[Boston]. 1863. Engraved broadside, 11 3/4 x 16 3/4 inches. Minute chip at right edge (image not affected). Slight toning, one small spot of foxing. Near fine. Item #WRCAM54819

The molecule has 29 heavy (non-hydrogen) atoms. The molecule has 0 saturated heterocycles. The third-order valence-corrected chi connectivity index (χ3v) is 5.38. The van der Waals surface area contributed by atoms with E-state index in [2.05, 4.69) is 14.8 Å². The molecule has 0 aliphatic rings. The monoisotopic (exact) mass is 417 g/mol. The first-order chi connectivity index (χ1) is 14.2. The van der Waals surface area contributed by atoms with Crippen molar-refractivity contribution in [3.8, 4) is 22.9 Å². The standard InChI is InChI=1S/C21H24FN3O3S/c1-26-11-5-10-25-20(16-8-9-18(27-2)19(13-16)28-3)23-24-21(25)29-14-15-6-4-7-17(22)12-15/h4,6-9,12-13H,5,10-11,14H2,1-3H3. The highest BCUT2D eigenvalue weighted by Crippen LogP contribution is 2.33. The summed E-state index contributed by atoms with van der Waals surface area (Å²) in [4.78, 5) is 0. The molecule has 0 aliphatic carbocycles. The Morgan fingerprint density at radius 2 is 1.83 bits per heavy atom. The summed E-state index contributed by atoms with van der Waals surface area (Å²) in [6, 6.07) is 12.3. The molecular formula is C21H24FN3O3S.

A sharp satire of the slave trade, Jefferson Davis, and the Confederacy consisting of twelve engraved vignettes parodying the nursery rhyme, "This is the House that Jack Built." Here, Johnston questions the literal humanity of the slave traders, in images and text. The first illustration shows "The House That Jeff Built," a slave holding pen with an auction broadside posted on the wall. Other illustrations shown enslaved Africans awaiting the auction, the auctioneer at his podium, and families and individuals being sold. One illustration is an isolated image of a whip, while in the next panel an overseer beats a slave, tied to a post, across his exposed back. The text is as caustic as the illustrations: "This is the thing, by some call'd a man, / Whose trade is to sell all the chattels he can..."; and confirms the ultimate fates of all involved with the slave trade, "Here the slave breeder parts with his own flesh / To a trader down south, in the heart of secesh. / Thus trader and breeder secure without fail, / The lasting attachment of him with a tail..." Finally, Johnston turns to Davis directly: "Here's the arch rebel Jeff whose infamous course / has bro't rest to the plow and made active the hearse, / And invoked on his head every patriots curse, / Spread ruin and famine to stock the slave pen...But Jeff's infamous house is doom'd to come down, / So says Uncle Sam and so said John Brown...." David Claypoole Johnston (1797?-1865), dubbed "the American Cruikshank" by Clarence S. Brigham, was a noted cartoonist and humorist as well as a professional actor, performing for theatre companies in Boston and Philadelphia. As an artist, engraver, and lithographer, he produced numerous caricatures and political cartoons, many of which were considered too controversial for publication. OCLC locates nine copies, at Yale, Dartmouth, Miami University, Brown, Library of Congress, Massachusetts Historical Society, Princeton, Boston Public Library, and Cornell. There is also a copy at the American Antiquarian Society. JOHNSON, DAVID CLAYPOOL [sic] JOHNSTON, 75. REILLY, AMERICAN POLITICAL PRINTS 1863-9. WEITENKAMPF 138. OCLC 12256874, 299946901, 191119927, 892484763, 966267362.